November 11th, 2013


JFK's Final Days: November 11, 1963

November 11, 1963 (50 years ago today) was then, like now, Veterans Day, and President John F. Kennedy attended a ceremony at Arlington National Ceremony. Below is a video of the ceremony, in two parts:

According to author Thurston Clarke, while Kennedy was at Arlington, he told Representative Hale Boggs "This is one of the really beautiful places on earth. I could stay here forever."

It was also "Daddy's day" at the White House school. President Kennedy was unable to attend with Caroline's class, but he did visit the school after the ceremony and had the French teacher repeat a demonstration that the children had given for parents earlier in which the teacher would point to an object and the children would should out its name in French. Kennedy praised French teacher Jacqueline Hirsch for her "many miracles." That afternoon Jacqueline Hirsch took her 10 year old son Mike along with Caroline Kennedy to the zoo and taught the children to say "we went to the zoo." Clarke gives this account of Caroline's repetition of the phrase to his father and how it inspired him to want to learn French. Clarke writes, at page 289 of his his recent book entitled JFK's Last Hundred Days: The Transformation of a Man and the Emergence of a Great President:

Caroline repeated her new French phrase and he asked if it was the name of a bird. She informed him that it meant "We went to the zoo."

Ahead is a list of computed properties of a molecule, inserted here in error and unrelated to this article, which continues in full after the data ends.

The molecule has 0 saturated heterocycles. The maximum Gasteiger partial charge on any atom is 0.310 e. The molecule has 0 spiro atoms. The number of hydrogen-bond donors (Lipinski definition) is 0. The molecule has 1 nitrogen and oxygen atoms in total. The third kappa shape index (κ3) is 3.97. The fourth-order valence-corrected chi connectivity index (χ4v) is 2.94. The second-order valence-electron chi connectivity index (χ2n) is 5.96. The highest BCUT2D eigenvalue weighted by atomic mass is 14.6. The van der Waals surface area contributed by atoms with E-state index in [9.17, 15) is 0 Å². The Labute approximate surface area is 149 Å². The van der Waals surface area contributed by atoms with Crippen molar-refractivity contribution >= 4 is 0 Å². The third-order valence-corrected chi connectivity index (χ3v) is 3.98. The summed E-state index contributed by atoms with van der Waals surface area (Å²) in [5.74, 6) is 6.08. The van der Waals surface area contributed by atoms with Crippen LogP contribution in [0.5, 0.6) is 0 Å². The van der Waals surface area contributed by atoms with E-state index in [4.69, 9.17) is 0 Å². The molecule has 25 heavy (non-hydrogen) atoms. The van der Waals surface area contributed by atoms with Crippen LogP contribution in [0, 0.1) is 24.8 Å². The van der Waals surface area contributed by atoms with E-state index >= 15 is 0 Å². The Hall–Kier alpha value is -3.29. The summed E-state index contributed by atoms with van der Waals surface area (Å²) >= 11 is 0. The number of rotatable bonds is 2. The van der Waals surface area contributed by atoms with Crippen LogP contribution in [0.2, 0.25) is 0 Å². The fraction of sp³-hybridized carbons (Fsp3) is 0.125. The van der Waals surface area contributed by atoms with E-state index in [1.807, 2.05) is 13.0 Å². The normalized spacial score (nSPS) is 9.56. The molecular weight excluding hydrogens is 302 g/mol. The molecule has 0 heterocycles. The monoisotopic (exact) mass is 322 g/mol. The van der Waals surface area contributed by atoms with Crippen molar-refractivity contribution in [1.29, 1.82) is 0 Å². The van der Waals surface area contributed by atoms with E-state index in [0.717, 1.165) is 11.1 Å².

"Well, I think it's time I learned French." Turning to Hirsh, he asked, "If you have me a French lesson, how would you do it?"

She suggested he could start by reading the French edition of Profiles in Courage. He was already familiar with its content, so they could concentrate on conversation and grammar. During each lesson he could summarize what he had read in French. He told her he wanted to be fluent by June, when he would going to Normandy for the twentieth anniversary of D-Day. (He also wanted to surprise Jackie, whose facility with languages had left him somewhat jealous.)

He was serious enough to squeeze four lessons into the next ten days. He was a difficult student, self-conscious and restless, getting up and down, impatient to learn. "I can't wait to surprise the world," he told Hirsch. "It's always good to improve at anything." He ruminated a long time before producing a sentence that was grammatically correct but atrociously pronounced, and he interrupted so often that she warned that if he wanted to be fluent by June, he would have to concentrate more. She praised his grammar and was honest about his accent. His goal, he said, was to sound like a French person and "to be able to do it [speak French] just perfectly." She estimated that might take at least a year. "I bet I do it in six months," he boasted.